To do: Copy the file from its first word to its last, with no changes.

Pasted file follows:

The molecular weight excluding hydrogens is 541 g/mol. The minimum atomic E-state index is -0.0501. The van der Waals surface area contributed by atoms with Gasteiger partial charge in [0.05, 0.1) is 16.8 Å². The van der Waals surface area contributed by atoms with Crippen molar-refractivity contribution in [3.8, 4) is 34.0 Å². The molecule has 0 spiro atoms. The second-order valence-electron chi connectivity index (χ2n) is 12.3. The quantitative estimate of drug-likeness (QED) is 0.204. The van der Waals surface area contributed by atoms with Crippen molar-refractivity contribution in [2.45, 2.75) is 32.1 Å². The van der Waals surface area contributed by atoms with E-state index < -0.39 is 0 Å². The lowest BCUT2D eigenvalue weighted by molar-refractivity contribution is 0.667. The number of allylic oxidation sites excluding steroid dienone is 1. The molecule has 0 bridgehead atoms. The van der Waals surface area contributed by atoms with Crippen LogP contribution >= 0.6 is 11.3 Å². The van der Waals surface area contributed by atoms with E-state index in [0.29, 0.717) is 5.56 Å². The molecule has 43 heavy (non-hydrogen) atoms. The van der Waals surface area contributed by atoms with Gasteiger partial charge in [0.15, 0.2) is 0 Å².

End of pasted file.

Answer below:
The molecular weight excluding hydrogens is 541 g/mol. The minimum atomic E-state index is -0.0501. The van der Waals surface area contributed by atoms with Gasteiger partial charge in [0.05, 0.1) is 16.8 Å². The van der Waals surface area contributed by atoms with Crippen molar-refractivity contribution in [3.8, 4) is 34.0 Å². The molecule has 0 spiro atoms. The second-order valence-electron chi connectivity index (χ2n) is 12.3. The quantitative estimate of drug-likeness (QED) is 0.204. The van der Waals surface area contributed by atoms with Crippen molar-refractivity contribution in [2.45, 2.75) is 32.1 Å². The van der Waals surface area contributed by atoms with E-state index < -0.39 is 0 Å². The lowest BCUT2D eigenvalue weighted by molar-refractivity contribution is 0.667. The number of allylic oxidation sites excluding steroid dienone is 1. The molecule has 0 bridgehead atoms. The van der Waals surface area contributed by atoms with Crippen LogP contribution >= 0.6 is 11.3 Å². The van der Waals surface area contributed by atoms with E-state index in [0.29, 0.717) is 5.56 Å². The molecule has 43 heavy (non-hydrogen) atoms. The van der Waals surface area contributed by atoms with Gasteiger partial charge in [0.15, 0.2) is 0 Å².